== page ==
As we get older, will our use of mobiles return to haunt us?
Everywhere you look these days, people are on their mobile phones, tablets and iPhones. Psychotherapist and counsellor Amanda Jayne explores what could be a major problem in today’s technological world.
It’s strange to think that when we were kids we had no internet. We had no mobile phone, tablet or iPad.
If we wanted to know something, we went to the library, or looked in an encyclopedia or asked people.
If we wanted to speak to someone, we wrote a letter or walked to the phone box, or used the home telephone. There was no web or Google! How on earth did we manage?
Although there are problems for any generation, life for us was simpler. We were not exposed to the relentless pressure of social media, or the sometimes horrifying content of the internet.
Young people today cannot begin to imagine what that must have been like. They ask how we communicated, played games, did research, spelled and took photographs?
As technology took over, the way of communicating changed. The younger generation communicate via ‘the net’, on social media, YouTube, email, mobile phone. More young people do not read books, but gain their information from videos and online forums. They don’t meet up so much faceto-face, but online are constantly in touch with one another.
The scary reality is that increasing numbers of people are becoming addicted to this way of communicating.
There are lots of studies being undertaken. One by the Pew Research Centre, measured one of the brain’s neurotransmitters, GABA, which interrupts and slows the neurons of the brain, and too much phone usage can spike levels of GABA.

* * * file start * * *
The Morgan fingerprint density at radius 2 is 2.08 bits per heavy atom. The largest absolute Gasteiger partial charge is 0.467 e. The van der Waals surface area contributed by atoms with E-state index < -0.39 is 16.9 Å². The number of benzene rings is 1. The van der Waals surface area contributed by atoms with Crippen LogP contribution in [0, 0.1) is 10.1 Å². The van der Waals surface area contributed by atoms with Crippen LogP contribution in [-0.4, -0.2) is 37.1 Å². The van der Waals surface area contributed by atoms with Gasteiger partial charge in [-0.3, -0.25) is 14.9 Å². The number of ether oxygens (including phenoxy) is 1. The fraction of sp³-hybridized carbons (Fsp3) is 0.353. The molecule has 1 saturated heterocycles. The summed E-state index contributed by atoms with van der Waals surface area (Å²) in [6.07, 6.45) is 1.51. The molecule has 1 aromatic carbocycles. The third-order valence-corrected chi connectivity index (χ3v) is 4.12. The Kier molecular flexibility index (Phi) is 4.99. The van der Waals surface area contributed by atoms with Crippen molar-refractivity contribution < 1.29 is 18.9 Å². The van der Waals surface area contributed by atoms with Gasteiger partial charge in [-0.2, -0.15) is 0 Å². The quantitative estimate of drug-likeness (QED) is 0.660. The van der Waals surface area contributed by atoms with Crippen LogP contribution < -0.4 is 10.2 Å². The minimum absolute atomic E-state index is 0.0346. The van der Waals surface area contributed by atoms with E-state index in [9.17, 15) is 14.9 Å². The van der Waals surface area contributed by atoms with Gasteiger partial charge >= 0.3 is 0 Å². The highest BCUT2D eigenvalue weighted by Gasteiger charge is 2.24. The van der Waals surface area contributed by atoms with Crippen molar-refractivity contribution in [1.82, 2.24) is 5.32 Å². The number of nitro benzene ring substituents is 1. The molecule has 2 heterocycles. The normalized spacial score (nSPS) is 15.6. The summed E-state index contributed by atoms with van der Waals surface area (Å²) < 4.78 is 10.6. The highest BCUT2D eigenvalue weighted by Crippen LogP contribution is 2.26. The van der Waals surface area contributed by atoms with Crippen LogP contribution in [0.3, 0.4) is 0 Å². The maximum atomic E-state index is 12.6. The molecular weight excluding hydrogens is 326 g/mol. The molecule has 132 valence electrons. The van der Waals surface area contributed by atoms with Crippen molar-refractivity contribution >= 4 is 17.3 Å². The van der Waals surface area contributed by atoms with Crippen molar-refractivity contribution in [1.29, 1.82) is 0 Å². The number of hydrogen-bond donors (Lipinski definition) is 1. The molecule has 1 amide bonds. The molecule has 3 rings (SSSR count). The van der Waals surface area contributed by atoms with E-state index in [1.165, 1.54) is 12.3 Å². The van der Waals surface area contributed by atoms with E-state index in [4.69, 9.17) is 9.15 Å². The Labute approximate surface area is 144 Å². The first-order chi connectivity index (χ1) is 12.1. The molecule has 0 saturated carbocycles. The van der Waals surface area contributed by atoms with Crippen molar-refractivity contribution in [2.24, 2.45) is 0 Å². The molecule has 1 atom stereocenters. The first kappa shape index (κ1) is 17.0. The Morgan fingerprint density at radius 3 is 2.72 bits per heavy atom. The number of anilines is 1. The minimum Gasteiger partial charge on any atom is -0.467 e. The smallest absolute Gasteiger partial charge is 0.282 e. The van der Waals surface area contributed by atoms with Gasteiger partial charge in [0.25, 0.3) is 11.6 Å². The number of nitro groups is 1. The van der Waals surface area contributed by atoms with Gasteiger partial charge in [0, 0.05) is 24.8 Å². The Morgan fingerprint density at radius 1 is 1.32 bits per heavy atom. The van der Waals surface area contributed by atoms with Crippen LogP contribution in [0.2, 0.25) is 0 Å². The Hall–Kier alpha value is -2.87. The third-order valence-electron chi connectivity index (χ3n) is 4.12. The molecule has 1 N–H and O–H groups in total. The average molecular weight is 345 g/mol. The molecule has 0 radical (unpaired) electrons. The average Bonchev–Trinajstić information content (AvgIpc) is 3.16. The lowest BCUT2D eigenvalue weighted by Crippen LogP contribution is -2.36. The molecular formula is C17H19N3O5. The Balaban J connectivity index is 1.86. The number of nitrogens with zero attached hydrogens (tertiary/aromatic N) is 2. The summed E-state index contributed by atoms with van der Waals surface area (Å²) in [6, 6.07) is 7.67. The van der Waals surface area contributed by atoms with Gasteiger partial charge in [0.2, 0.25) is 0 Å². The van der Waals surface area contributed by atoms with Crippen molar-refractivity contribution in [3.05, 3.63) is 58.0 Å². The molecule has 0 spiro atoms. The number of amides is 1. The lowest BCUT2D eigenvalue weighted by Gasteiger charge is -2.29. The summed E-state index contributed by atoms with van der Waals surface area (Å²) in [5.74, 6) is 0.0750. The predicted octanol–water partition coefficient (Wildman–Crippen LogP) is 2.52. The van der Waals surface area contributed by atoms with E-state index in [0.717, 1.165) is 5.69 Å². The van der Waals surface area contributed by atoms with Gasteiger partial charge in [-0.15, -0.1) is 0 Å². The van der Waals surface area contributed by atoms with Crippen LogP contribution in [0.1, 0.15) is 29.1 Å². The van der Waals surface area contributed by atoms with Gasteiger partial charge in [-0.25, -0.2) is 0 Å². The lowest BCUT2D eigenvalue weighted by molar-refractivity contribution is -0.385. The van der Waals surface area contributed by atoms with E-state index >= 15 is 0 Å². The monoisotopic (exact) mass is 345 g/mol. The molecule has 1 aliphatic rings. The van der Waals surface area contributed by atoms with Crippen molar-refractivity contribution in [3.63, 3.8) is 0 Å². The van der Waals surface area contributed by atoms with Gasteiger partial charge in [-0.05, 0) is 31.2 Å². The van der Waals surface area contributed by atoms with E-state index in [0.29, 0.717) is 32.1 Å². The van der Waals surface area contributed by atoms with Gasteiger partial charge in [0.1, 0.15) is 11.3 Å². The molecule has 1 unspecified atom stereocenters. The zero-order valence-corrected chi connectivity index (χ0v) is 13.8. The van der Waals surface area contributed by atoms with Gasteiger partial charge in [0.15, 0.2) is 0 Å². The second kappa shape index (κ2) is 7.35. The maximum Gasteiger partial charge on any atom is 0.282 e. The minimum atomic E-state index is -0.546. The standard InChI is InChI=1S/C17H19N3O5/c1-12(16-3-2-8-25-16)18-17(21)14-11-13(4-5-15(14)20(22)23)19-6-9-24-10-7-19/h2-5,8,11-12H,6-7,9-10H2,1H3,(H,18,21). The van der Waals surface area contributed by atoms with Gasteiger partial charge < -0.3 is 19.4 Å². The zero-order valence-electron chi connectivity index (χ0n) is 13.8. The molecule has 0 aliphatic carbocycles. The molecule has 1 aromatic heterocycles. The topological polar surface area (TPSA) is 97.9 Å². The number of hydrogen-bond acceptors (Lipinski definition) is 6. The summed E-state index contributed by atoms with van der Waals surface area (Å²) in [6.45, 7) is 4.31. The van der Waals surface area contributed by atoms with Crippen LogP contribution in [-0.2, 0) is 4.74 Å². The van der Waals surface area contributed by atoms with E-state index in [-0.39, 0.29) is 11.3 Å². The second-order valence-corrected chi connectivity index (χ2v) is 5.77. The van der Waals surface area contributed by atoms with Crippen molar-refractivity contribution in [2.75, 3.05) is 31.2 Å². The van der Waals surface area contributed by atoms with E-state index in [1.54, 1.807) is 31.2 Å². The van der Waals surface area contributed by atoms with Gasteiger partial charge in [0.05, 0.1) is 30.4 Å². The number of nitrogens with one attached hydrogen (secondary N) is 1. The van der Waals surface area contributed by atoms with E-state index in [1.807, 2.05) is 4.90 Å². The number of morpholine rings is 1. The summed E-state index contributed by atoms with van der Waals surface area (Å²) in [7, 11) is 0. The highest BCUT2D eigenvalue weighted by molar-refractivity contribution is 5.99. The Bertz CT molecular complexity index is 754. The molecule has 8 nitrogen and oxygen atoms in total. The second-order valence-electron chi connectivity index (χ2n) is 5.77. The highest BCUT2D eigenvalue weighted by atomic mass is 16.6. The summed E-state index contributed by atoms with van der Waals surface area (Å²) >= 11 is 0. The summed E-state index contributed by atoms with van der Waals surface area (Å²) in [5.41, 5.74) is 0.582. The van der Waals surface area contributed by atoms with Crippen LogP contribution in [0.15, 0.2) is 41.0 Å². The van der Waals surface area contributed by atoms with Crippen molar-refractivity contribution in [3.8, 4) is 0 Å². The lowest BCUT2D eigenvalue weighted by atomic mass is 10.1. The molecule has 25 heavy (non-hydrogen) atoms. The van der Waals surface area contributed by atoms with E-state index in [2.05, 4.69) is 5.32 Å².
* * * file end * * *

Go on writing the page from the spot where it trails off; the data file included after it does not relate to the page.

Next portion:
Another recent report states that the blue light from mobile phones can damage sensitive cells in the retina which cause changes resembling macular degeneration, which in turn can lead to permanent vision loss.
Dr Paul McLaren, consultant psychiatrist at the Propry’s Hayes Grove Hospital in Kent says:
“Anything we do that rapidly produces a positive feeling has the potential to be addictive.”
He adds: “People do not get addicted to phones, but they may get addicted to apps or behaviours which make it easy to access, such as gambling, shopping, social media.”
Signs of addiction may be: becoming irritable if the internet is blocked; lying about how often you use your device; getting angry if you cannot use your phone; fatigue and insomnia; irritability; poor concentration; strained relationships as a result of excessive use; having withdrawal symptoms such as anxiety, if you cannot use your device; a constant need to check social media and respond.
We can expect more proof of the impact on our health from the use of mobiles. Just as smoking was once fashionable and nobody knew the real impact on our health until much later, we can expect the same to be the case for mobile phones.
You only have to Google it to find out!